And as she spoke to more and more women, Carlin noticed a disconnect between women of different ages, backgrounds and industries.
She was inspired to foster collaboration with these women from all walks of life, so in 2016, Carlin founded Women Empower X (WEX). The first conference had over 1,500 people show up and slowly grew to host 3,000-person events in Florida, Washington D.C., California and North Carolina. The goal is to help diverse groups of women grow professionally and use their authentic voices to make an impact and income doing what they love, Carlin said.
“I want more people to say ‘I went after my dream because of WEX,’” Carlin said. “‘I started my business. I support myself doing what I love. I am feeling fulfilled. I’m speaking on stages and platforms. I am making an impact because of WEX.’ I just think that when more women are doing what they love, the world just becomes a better place.”
There’s much more to come for WEX, which is now located in Raleigh after Carlin moved here in April of 2019.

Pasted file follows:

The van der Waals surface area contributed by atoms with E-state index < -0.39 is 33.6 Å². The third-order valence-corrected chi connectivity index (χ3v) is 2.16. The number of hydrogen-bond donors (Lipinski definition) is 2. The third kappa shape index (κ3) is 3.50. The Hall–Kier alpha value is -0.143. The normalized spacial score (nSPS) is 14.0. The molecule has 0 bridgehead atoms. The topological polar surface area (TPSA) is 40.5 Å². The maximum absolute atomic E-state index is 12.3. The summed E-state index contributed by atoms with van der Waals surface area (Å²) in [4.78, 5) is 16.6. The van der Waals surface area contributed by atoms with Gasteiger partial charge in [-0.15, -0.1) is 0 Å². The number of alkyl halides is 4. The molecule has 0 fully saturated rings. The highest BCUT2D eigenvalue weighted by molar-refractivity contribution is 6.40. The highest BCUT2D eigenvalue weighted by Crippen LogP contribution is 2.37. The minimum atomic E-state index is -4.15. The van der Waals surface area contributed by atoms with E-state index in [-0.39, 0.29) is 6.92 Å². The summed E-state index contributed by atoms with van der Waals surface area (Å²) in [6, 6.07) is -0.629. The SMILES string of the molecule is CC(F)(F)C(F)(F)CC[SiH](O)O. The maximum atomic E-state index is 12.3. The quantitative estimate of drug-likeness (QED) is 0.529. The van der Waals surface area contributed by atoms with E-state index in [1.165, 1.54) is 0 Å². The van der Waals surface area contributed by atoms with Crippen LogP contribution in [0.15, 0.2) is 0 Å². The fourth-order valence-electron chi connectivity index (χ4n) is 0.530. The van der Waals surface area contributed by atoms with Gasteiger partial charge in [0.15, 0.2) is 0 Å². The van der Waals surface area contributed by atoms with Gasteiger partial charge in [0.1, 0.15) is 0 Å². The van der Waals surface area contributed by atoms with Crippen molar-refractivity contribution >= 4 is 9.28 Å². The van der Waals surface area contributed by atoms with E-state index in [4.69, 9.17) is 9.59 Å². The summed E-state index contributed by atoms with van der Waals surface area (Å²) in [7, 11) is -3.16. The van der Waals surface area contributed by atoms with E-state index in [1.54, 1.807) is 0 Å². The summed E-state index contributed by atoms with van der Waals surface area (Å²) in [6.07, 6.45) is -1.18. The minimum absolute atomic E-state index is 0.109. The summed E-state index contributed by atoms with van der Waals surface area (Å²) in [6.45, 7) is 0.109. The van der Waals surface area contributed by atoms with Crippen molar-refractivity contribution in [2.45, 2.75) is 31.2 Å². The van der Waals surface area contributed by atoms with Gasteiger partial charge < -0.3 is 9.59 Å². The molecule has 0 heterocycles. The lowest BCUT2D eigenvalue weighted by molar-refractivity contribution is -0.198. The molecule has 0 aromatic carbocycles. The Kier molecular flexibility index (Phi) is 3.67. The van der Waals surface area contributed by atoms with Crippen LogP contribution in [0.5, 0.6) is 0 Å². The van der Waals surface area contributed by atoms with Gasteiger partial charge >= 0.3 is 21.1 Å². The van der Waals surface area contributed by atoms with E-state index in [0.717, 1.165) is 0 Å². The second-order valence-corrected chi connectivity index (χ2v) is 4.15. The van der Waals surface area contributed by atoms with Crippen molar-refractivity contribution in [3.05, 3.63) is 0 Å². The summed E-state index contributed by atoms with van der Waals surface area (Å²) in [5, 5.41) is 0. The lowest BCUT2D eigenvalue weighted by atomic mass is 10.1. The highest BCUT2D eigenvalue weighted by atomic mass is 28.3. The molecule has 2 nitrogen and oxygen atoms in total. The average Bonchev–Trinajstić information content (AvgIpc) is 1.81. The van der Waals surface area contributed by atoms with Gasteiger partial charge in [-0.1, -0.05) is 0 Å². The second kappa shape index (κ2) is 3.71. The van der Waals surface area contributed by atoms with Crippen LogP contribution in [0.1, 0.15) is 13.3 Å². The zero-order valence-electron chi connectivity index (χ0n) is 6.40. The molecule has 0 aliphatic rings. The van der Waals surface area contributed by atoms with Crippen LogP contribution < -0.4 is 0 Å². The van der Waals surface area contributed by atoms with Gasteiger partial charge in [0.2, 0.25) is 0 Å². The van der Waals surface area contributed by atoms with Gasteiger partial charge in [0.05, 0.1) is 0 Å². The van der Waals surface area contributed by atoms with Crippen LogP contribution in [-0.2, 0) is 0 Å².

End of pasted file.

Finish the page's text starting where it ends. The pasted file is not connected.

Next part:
Just last year Carlin landed a publishing deal for her book, Adaptable: How to Lead with Curiosity, Pivot with Purpose, and Thrive Through Change. And WEX’s newest course focuses on helping entrepreneurs, authors and creators grow their businesses and brand specifically through public speaking.
Carlin said she wants more women to rise above the noise by using their authentic voices.
“Public speaking is by far the most powerful marketing vehicle there is because not only does it help you make an impact but it creates that ‘know, like and trust’ factor,” Carlin said. “It helps you rise above the noise, and it helps you grow and elevate your business.”